The Orioles can try to take some positives from Wednesday’s ninth straight loss. They can look at Jorge López’s deepest start of the season or a ninth-inning rally that had the tying run at second base.
In the end, it was just another loss, 3-2 to the Minnesota Twins at Target Field. Along with those positives, there were many more negatives. Not only is their ninth straight loss their longest skid since a 10-game slide from June 12-21, 2019, but it’s their 15th straight loss to the Twins.
Since John Means threw his no-hitter in Seattle exactly three weeks ago, the Orioles (17-32) have lost 16 of 18.
Trey Mancini had one of three Orioles’ hits in the first inning against Michael Piñeda (3-2), his 11th home run of the year. Cedric Mullins led off with a single, but was thrown out stealing, and Anthony Santander doubled after Mancini’s home run.
The Orioles didn’t have another hit until the ninth, when Mancini and Maikel Franco doubled.
López (1-6) had a 1-0 lead and a two-hit shutout heading into the sixth. In previous starts, the fifth inning had been his undoing, but that wasn’t the case against Minnesota (20-29).
Willans Astudillo led off with a single but was erased on a double play by Rob Refsnyder. Andrelton Simmons grounded out, and it was on to the sixth. ‘
Max Kepler led off the sixth with a single, moved to second on an infield out by Jorge Polanco. Nelson Cruz walked, and Miguel Sanó hit a three-run home run and, suddenly, the Orioles trailed, 3-1.
“Every mistake we make, we have to pay for it,” López said. “That’s what I felt.”
López allowed three runs on four hits in six innings, walking four and striking out three.
“Disappointing on that pitch, but six really good innings,” manager Brandon Hyde said. “Was in control, was in command. Pitch count was down. Velo stayed there throughout his outing. He pitched really, really well. Made that one bad pitch.”
Piñeda gave up a run on three hits, walking two and striking out eight. The Orioles didn’t have a hit against Tyler Duffey in the seventh or Caleb Thielbar in the eighth.
“We had a tough time getting any offense going,” Hyde said. “Once again we battled back with the tying run on base, but didn’t have a whole lot going on from [innings] two through eight.”
Mancini began the ninth with a double, the Orioles’ first hit since the first. Santander grounded out to third, and DJ Stewart lined out to left. Franco doubled against Hansel Robles, scoring Mancini, and Stevie Wilkerson grounded out to end the game.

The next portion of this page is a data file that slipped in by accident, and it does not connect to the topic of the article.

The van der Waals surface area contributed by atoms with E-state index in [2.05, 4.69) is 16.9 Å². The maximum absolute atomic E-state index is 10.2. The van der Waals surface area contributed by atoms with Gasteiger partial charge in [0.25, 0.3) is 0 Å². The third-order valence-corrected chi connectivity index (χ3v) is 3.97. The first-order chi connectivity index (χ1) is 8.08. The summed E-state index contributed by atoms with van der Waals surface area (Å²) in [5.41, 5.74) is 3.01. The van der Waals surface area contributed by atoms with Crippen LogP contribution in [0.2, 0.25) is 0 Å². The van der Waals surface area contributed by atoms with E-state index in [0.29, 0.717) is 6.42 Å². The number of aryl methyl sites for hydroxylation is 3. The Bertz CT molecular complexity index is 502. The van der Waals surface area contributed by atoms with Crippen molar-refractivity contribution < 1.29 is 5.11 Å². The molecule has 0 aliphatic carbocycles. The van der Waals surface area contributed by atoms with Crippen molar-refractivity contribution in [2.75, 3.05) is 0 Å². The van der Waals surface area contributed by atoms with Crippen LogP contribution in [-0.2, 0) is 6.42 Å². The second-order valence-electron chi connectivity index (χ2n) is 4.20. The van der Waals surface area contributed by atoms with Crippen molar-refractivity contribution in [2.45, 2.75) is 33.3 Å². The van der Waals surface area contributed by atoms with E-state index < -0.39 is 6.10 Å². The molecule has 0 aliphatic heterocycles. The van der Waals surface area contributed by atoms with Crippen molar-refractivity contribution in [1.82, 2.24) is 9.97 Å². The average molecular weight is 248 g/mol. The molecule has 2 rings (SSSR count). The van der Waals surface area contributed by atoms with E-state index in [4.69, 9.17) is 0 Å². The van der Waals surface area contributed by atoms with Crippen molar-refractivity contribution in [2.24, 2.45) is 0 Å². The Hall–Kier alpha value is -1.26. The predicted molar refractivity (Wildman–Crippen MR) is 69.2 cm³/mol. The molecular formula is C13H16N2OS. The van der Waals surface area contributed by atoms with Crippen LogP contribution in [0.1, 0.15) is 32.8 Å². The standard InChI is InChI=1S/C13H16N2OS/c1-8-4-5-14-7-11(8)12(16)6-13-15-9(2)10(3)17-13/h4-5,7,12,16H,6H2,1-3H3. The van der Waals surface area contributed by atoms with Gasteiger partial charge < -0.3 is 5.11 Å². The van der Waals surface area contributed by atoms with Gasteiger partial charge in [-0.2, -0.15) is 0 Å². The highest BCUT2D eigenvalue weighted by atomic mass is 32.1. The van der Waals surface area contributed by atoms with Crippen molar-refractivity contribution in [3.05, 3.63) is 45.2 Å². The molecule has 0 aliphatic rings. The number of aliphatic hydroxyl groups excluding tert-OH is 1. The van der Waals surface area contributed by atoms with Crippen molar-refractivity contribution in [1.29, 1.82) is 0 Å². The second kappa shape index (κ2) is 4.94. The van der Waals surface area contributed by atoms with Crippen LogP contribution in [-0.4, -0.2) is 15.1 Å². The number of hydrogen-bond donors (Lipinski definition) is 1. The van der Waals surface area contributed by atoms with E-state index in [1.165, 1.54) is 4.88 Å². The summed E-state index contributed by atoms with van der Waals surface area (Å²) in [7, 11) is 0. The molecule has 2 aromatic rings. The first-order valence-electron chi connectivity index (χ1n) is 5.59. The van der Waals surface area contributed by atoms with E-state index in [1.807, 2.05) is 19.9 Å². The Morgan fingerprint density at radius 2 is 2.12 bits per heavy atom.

Robles was credited with his third save.
Hyde believes the Orioles are still in a position to succeed.
“I sense some frustration,” he said. “It doesn’t feel good. There’s no way around it. This doesn’t feel good. We’re in most of these games, too. We’re just having a tough time getting on the right end of it.”
Elias addresses woes: Before the game, Orioles executive vice president/general manager Mike Elias acknowledged the team’s losing streak.
“It’s been tough on everyone involved,” Elias said. “These struggles happen in baseball. In particular, they happen with young teams, a young roster. These stretches can be harder when you have a group of young players, as we do.”
Elias, who assumed his job in November 2018, said he knew turning around the franchise’s fortunes was not going to be easy.
“It was a big task,” he said. “It is a big task. It remains a very difficult task and these processes are difficult. They don’t go perfectly. They don’t go smoothly. They require a lot of effort and endurance through tough stretches like this.
“This wave of young players right now that are undergoing some struggles in what I call their sophomore seasons are a very talented group. I don’t think this is unexpected. Sophomore slumps are real. This is a generation of players that has undergone probably the strangest and most difficult introduction to the major leagues possible. A lot of these guys totally skipped Triple-A because of the pandemic, working at alternate sites, dropped into the American League East, had a weird calendar last year, a weird calendar this year.
“You look at our young pitchers who have undergone some struggles this year, [Dean] Kremer, [Bruce] Zimmermann, [Keegan] Akin. The ERAs are a little high, but the strikeout/walk numbers remain positive. Those are indicative of future results. We see a lot of talent there. This is a group of players that we believe in. I know that things will improve and get back in a positive direction on the field at some point.
“We are remaining on target for what we’re trying to do, which is build for a sustainable, competitive, playoff-caliber future for this organization for a long time so that we do not have to undergo a process this traumatic ever again.”
Notes: The 15th straight loss to the Twins equals the third-longest streak to one club in franchise history. From July 26, 1987-April 11, 1989, the Orioles dropped 15 consecutive games to Kansas City. … The Orioles have scored first in their last five games. … They’ve lost eight straight road games for the first time since August 18-September 3, 2018. … The Orioles play four games at Chicago, beginning Thursday at 8 p.m. Bruce Zimmermann (2-3, 5.59 ERA) will face Dylan Cease (2-1, 3.18).